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Overcurrent Protection Devices
Or, stoppen der spitzen n sparken n smoken..

Fuses, Circuit Breakers, and Fuseholders

Overcurrent protection devices serve two purposes in an electrical circuit:
1. To protect components, equipment and associated wiring from costly damage.
2. To isolate sub-systems from the main system once a current fault has occurred.
Fuses and circuit breakers are commonly selected as the preferred overcurrent devices.

The key is that the overcurrent device should blow before the wire is damaged. It can also protect some devices, but if the device contains transistors, the transistor(s) usually blow well before the device. So it'll save the wire going to your stereo, but probably not the stereo. What it will do is keep the stereo from catching on fire; this is it's real purpose in life

Fuses are current sensitive devices and selected to be the weakest link in the circuit. Circuit protection is provided when the fuse link melts and safely interrupts the overcurrent.

The basic components of a thermal circuit breaker are the composite alloy reed, two precious metal contacts and the interconnecting terminals. When an overcurrent occurs, heat is generated as the current flows through the reed causing the reed to deflect and snap open. This separates the contacts and safely interrupts the current flow.
There are three types of automotive breakers:
Type 1 the most common and cheapest, will automatically reset itself when it cools off. This means the power come back on, possibly unexpectedly.
Type 2 will stay tripped for as long as power is applied, but it too will reset if power is removed from the breaker and it cools off.
Type 3 will stay tripped until it is manually reset, usually when a button on it is pressed, regardless of anything else.

Short Circuit: Short circuit is a current condition that greatly exceeds the rating of the device. It is caused when a malfunction or accident creates a break in the normal path allowing electricity to flow directly to ground. This shorter current path bypasses the resistance offered by the circuit components connected in the normal current path. In this situation, there is virtually no resistance to impede the current and the current will build to a level where the heat generated can cause insulation and/or equipment breakdown.
Overload: An overload is an overcurrent that is within the normal current path. Overloads occur when the current exceeds the value for which the equipment or associated wiring is rated. This typically occurs when too many devices are connected to the circuit or when a device connected to the circuit malfunctions. Sustained overloads may slowly cause overheating of the wiring and the components. The circuit protection device must open before these types of overloads cause damage.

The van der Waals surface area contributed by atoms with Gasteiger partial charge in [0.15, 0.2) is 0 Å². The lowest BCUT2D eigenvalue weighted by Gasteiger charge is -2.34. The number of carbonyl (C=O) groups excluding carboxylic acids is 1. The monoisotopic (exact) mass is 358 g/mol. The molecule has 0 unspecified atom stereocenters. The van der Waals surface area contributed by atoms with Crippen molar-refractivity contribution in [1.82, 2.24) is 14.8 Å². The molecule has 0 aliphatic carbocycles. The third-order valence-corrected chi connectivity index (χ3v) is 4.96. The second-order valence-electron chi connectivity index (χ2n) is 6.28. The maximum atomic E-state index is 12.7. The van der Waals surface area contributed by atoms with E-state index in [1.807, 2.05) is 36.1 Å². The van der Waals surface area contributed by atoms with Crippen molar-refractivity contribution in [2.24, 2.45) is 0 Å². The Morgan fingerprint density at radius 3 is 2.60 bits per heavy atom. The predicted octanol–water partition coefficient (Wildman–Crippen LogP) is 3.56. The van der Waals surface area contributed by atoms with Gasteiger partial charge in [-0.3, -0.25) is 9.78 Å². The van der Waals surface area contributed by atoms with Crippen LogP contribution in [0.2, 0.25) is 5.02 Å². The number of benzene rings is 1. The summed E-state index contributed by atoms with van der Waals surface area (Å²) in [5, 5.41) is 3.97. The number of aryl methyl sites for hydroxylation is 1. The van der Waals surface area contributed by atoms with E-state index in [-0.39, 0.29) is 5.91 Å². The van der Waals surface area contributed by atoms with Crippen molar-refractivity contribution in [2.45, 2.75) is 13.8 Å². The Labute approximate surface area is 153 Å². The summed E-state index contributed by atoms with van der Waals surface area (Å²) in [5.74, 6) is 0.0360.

During normal conditions, an overcurrent protection device must carry the current without nuisance openings. However, when an overload or short circuit occurs, the device must interrupt the overcurrent and withstand the voltage across the device after arcing. To properly select an overcurrent device, the following items must be carefully considered:

Voltage Rating: Represents the maximum system voltage present in the circuit in which the overcurrent device is installed. The system voltage should not exceed this value for proper operation of the device during an overcurrent event.

Current Rating: This is the amperage value marked on the circuit protection device. The circuit protection device is designed to handle this value under steady operating conditions and at ambient temperatures near 25°C. The current rating of the fuse should not exceed the rating of the device.

Characteristics of equipment to be protected/In-rush characteristics: During the operation of protected equipment, system current can significantly vary. This is particularly evident when motor or other inductive loads in the circuit cause large current surges during start-up or shutdown. A time-delay fuse should be used in applications where in-rush currents are possible.

Because fuses contain no moving parts, they do not generally fail due to wear-and-tear. When a fuse opens, it’s important that you determine what caused the overcurrent situation in the first place. Otherwise, the replacement fuse is likely to open, too — and the circuit still will not function as intended.
Fuses are installed in one or more fuse blocks — which can be located in various locations in the vehicle, depending on its make and model. Typically, fuse panels can be found in the passenger compartment, below the steering wheel; in the engine compartment; or in some cases, in the trunk. See the vehicle owner’s manual for the precise location of the fuse block(s).
On most vehicles, each clip in the fuse block will be labeled, to help you identify which circuit the fuse protects (wipers, radio, dome light, etc.). The fuse itself is labeled with an amperage rating, and (in the case of blade fuses) a color coding.
Important: Always replace an open fuse with a new fuse of the same amperage rating and fuse style/dimension. Otherwise, the fuse may not be able to perform its protective function in the circuit. If you are unsure what amperage rating is required for the circuit, check the vehicle owner’s manual or the label on the fuse block.

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